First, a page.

Where the individual is assessed as being unable to make appropriate decisions and has no available relatives or representative, we will provide opportunities for advocacy through external agencies. Our practice is shaped by the underlying philosophy of the Mental Capacity Act. We ensure that individuals who lack capacity are the focus of any decisions made, or actions taken, on their behalf.
- Holistic Care. We deliver care that focuses entirely on each individual Service User’s needs. All Service Users have a care plan and we seek to involve the person being cared for and, where appropriate, their relatives, friends or representatives in their care planning and care delivery. We encourage relatives, friends and other representatives to remain involved in the Service User’s life and play a part in the provision of care if they wish to, unless the Service User specifically requests us not to.
- Equality and Diversity. We allow no direct or indirect discrimination against any person on the grounds of race, religion, belief, age, sex, marital status, disability or sexual orientation.
We are specialists in dementia care and recognise a person with dementia is, first and foremost, a person – unique and with a rich history of experiences, abilities, skills, knowledge, preferences, desires and personality.
The term “dementia” is used to describe the symptoms that occur when the brain is affected by specific diseases and conditions. Symptoms include loss of memory, confusion, problems with speech and understanding and differ from person to person.
You can find more information about dementia at the Alzheimers Society website – www.alzheimers.org.uk/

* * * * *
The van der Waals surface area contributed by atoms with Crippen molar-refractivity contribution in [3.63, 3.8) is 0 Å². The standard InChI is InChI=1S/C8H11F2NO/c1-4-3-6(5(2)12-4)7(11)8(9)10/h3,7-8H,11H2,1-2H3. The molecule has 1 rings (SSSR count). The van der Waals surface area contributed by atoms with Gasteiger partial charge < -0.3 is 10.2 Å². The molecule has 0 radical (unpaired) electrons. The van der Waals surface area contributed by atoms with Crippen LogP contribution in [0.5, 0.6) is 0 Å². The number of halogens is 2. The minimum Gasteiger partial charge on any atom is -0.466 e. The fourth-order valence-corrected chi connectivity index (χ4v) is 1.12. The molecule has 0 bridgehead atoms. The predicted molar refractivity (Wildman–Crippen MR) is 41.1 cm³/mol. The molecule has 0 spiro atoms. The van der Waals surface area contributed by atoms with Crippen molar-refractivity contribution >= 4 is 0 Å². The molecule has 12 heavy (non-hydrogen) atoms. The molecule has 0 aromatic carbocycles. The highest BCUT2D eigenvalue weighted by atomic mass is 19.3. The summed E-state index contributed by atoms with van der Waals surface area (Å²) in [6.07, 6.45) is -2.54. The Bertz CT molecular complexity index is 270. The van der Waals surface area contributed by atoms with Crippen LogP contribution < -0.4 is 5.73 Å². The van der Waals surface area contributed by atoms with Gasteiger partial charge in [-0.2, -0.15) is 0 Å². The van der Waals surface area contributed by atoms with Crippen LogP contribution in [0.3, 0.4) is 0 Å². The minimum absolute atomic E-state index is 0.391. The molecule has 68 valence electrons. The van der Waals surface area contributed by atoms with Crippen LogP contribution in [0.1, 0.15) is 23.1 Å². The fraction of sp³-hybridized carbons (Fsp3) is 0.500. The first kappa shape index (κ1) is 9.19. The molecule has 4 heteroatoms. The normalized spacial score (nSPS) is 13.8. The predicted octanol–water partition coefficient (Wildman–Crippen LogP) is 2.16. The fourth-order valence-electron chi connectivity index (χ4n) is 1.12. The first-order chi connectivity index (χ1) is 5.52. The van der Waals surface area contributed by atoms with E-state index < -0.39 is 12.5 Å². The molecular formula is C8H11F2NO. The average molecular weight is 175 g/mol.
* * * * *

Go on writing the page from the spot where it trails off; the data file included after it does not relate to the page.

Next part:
We use the persons life story to build a picture of their preferences, lifestyle, history, family, likes and dislikes. Our carers are trained in completing detailed care plans with the help of residents, their family and friends. These plans are used daily and help to maintain the identity and dignity of the person as the dementia progresses, providing important information, such as how they like their cup of tea. Life story supports the person in expressing themselves by talking about their lives and experiences. For those providing care and support, it enables them to see the person rather than the symptoms of the illness and to tailor meaningful activities and daily life accordingly.
We also understand that the activities people carry out in their free time are often the things that they most look forward to and enjoy.
Behaviours that may challenge others
As dementia progresses, many people develop behaviours that can be challenging. This includes restlessness and aggression. Aggression is not just about physical acts but can be shown in other ways, including verbal aggression. These behaviours can be distressing, both for the person and their loved ones.
If a person with dementia becomes aggressive, it is important to remember that they are not ‘behaving badly’ and are not to blame. Their behaviour may be a direct result of changes in their brain, or be caused by a general health problem, such as pain from an infection. These behaviours can also reflect problems related to the care the person is receiving, or their general environment or social interactions. In this case, the behaviour is best viewed as an attempt to communicate an unmet need, rather than as a direct symptom of dementia. If a person is being aggressive, they should be assessed by their doctor in the first instance to identify any possible underlying causes.